Ubuntu Linux gives the user more control over the workings of the computer and provides fewer interruptions to a productive workday. It also does not intrude with long updates constantly for dubious features for a work environment. Long term support also means that the hardware can work for longer in a consistent state.
Score 8 out of 10
Vetted Review
Verified User
Review Source
Sometimes I also use Linux CentOS but Ubuntu Linux is widely used, so software and other debugging guides are easily available on the web for Ubuntu Linux. It's also very easy to install Ubuntu Linux on new system and have it running in no time. Also, graphics of Ubuntu Linux are improving in new releases, and that's a good thing.
Gaurav Masand | TrustRadius Reviewer
Score 8 out of 10
Vetted Review
Verified User
Review Source
Ubuntu Linux was preferred over Windows because
  • Lots of customizable options make it easy to control running processes
  • Deployment of applications and micro services is easy when integrated with Docker, and Docker itself is not easy to use with Windows
  • Applications are easily scalable in case of traffic surge or drop
April 13, 2021

Ubuntu as a developer

Balázs Kiss | TrustRadius Reviewer
Score 10 out of 10
Vetted Review
Verified User
Review Source
A viable, free, widely used alternative to any modern operating systems on the market. Ubuntu [Linux] is constantly improved, has an enormous user base, a very good community. It's one of the most advanced Linux distributions of today, and can be highly customized to the point that almost any requirement can be filled with it.
Mauricio E Gleizer | TrustRadius Reviewer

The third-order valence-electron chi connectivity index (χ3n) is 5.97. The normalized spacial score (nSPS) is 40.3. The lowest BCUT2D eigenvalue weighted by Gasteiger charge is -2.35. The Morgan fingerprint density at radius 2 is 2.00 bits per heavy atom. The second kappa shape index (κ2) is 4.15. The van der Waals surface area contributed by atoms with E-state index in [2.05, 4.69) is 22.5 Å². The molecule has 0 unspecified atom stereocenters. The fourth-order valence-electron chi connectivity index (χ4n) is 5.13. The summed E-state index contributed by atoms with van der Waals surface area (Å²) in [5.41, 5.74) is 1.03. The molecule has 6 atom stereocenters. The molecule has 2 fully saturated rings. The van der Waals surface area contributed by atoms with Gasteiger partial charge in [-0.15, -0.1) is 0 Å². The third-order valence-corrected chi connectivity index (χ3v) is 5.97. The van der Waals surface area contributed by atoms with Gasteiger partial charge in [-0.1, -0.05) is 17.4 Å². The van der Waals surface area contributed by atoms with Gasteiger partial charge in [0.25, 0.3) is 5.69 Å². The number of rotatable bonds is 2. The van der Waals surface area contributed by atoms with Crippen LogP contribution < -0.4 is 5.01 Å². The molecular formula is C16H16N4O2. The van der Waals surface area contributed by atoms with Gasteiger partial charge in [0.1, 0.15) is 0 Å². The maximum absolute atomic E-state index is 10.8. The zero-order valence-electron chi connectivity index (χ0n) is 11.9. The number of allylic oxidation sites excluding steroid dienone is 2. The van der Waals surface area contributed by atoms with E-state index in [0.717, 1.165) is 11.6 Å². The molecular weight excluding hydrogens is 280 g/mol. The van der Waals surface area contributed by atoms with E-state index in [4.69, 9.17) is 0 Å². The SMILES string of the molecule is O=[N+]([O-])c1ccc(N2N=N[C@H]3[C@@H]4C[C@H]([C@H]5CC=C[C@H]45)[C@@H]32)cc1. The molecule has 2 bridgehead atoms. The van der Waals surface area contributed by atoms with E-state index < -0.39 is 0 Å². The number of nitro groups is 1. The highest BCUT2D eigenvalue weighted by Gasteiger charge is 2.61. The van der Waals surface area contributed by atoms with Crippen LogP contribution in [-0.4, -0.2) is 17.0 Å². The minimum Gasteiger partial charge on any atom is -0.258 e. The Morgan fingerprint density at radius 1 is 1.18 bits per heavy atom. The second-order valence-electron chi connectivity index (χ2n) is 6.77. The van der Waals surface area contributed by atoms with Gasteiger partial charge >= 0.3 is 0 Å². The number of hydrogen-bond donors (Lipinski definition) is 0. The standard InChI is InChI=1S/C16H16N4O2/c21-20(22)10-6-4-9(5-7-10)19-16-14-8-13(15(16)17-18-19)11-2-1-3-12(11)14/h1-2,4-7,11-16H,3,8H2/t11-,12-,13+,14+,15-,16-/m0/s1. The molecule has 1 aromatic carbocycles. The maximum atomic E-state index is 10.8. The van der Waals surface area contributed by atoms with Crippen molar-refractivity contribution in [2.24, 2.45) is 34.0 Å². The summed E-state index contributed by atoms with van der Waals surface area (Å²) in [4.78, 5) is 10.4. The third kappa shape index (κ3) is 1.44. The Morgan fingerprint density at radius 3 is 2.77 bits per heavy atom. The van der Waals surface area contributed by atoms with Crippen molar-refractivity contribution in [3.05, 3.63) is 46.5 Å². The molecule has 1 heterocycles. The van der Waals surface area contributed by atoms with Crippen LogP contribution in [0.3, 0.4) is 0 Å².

Score 10 out of 10
Vetted Review
Verified User
Review Source
Windows 10: Expensive, with more security problems, more difficult to keep updated and less variety of free / open source applications. Its use encourages bad information security practices.
OpenSuse Linux: A different distribution at source (Suse Linux), use of rpm packages (with fewer repositories and incompatible with Ubuntu Linux dpkg packages), and whose main objective is to be a "testing ground" for its paid version / professional, SUSE enterprise Linux.
Score 7 out of 10
Vetted Review
Verified User
Review Source
We chose Ubuntu largely because of the large user base and because desktop setups can be easy to learn for people used to Windows computers and, of course, other distributions of Linux. Not a single one of the people we work with has had formal education or training with computers, so it is essential that the operating system(s) we use be easy to use. Ubuntu suits us particularly for that reason: it even has a great deal of printed information available.
For security purposes, we tested Kali Linux as well, but found that, for our purposes, Kali Linux did not offer enough advantages. Our first candidate was Red Hat Enterprise Linux, but we wanted to stick to completely open source software.